Wednesday, February 29, 2012

February 29, 1980

Wrapping up our special Leap Year Countdown with the Ten Most Popular Songs on this date in 1980!

(click to enlarge)

February 29, 1980:

10. Coward Of The County - Kenny Rogers
This song has ALWAYS reminded me of the 1971 flick "Straw Dogs" starring Dustin Hoffman and Susan George, even though it came out a full decade later.  (The film was recently remade ... to less than flattering reviews ... and justifiably so, I might add!)  
Personally, this is one of my LEAST favorite Kenny Rogers tunes ... but I always enjoyed his little "in joke" poking fun at his quite-often touring partners, Larry Gatlin and the Gatlin Brothers.

9. Do That To Me One More Time - The Captain and Tennille: 
Making another appearance on our very special Leap Year Countdowns, we you the low-down on The Captain and Tennille in our 1976 edition.
"Do That To Me One More Time" would prove to be their LAST big hit ... however, it topped The National Charts earlier this month.

8. Cruisin' - Smokey Robinson: 
In our 1976 Leap Year Countdown, Smokey's former bandmates The Miracles were at the #1 position with their disco hit "Love Machine".  It would take Robinson four more years before HE would enjoy the same honor ... and this is the song that put him there.  (In addition to reaching #1 independently of one another, Smokey Robinson and the Miracles also topped the charts together in 1970 with their mega-hit "The Tears Of A Clown".  "Shop Around" and "I Second That Emotion" came close, peaking at #2 and #3 respectively.
A nice remake of "Cruisin'" by Huey Lewis and Gwyneth Paltrow (from the movie "Duets") saturated the airwaves and eventually topped Billboard's Adult Contemporary Chart in 2000 (despite never officially making their Hot 100 listing).
7. Working My Way Back To You / Forgive Me Girl -
The Spinners: 
The Spinners started their recording career nearly FIFTY years ago when they were discovered by the legendary Harvey Fuqua of The Moonglows and had their first Top 40 success with his Tri-Phi Records label back in 1961 ("That's What Girls Are Made For", #27).  The Top 40 Hits continued as they moved on to Motown Records ("I'll Always Love You", #35 in 1965) and V.I.P. Records ("It's A Shame", #14 in 1970) before signing with Atlantic Records in 1972, where their unique sound went through the roof. Between 1972 and 1976, The Spinners hit The Top Ten six times on the Pop Charts, with soulful pop classics like "I'll Be Around" (#1 in 1972), "Could It Be I'm Falling In Love" (also #1, 1973), "One Of A Kind Love Affair" (#8, 1973), "Then Came You" (yet ANOTHER #1 Record, this time recorded with Dionne Warwick ... or do you say "Warwicke", as SHE did on the record label for this tune?), "Games People Play / They Just Can't Stop It" (#2, 1975) and "The Rubberband Man" (also #2, 1976.)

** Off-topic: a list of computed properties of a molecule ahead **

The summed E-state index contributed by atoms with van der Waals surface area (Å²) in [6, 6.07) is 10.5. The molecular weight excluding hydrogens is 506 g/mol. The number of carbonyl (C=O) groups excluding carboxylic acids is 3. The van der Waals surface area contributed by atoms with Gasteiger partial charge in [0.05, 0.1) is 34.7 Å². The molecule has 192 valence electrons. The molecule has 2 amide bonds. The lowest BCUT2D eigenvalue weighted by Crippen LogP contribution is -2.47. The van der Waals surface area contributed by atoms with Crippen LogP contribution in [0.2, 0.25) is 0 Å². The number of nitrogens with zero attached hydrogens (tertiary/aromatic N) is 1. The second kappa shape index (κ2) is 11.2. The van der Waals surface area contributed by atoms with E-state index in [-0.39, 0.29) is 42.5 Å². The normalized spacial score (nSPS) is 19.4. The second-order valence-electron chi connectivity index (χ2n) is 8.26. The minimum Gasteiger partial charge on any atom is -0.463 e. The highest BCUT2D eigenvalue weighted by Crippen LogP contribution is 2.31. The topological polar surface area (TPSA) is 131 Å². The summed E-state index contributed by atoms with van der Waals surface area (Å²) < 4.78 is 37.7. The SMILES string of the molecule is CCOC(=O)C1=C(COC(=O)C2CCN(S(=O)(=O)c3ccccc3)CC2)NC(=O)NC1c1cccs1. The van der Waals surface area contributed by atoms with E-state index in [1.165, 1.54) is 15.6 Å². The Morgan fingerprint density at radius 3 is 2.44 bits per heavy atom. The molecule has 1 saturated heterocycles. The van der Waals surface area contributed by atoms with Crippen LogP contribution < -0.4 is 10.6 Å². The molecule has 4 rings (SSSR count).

Their medley of the old Four Seasons hit "Working My Way Back To You" (coupled with a brand new piece of music called "Forgive Me Girl") also shot straight up the charts, peaking at #2 early in 1980. The Spinners would try the medley-thing a couple more times ... once, quite successfully (their version of the Sam Cooke classic "Cupid", couple with "I've Loved You For A Long Time", would hit #4 later that year in 1980) ... and once NOT so successfully (they also took The Carpenters' hit "Yesterday Once More" and "medleyed" it with "Nothing Remains The Same", #52 in 1981.) By the way, ALL of these new tunes were written by Michael Zager, who had some chart success of his own in the mid-'70's after leaving Ten Wheel Drive.

6. Rock With You - Michael Jackson: 
It was a much darker (and a lot less controversial) Michael Jackson that made a remarkable comeback with his "Off The Wall" album in 1979. It revitalized his solo career and spawned FOUR hit singles including this one (which had already hit #1 in January), "Don't Stop Till You Get Enough" (also #1 in 1979), the title track, "Off The Wall" (#10) and my personal favorite, "She's Out Of My Life" (also #10). He followed "Off The Wall" with one of the biggest selling albums of all time, "Thriller".
Of course, since our last Leap Year Countdown ran, we've lost Michael Jackson ... yet another senseless death of a musical superstar who had it all in the palm of his gloved hand at one time.  So sad ... but the music lives on (and always will). 

5. Desire - Andy Gibb: 
Andy Gibb is another one who seemed to have it all when he first broke through on the pop charts back in the late 1970's. He was the youngest brother of The Bee Gees and all seven of his first chart singles were written by his big brother Barry and made The Top Ten. Soon he was on the cover of every teenage magazine, playing to sell-out crowds all over the world, appearing on Broadway, dating "Dallas" Actress Victoria Principal, and co-hosting the television series "Solid Gold".  Sadly, drink and drugs got the better of him and we lost Andy in 1988. Today's #5 song, "Desire", written by all three of the older Brother Gibb, would be Andy's last Top Ten Hit.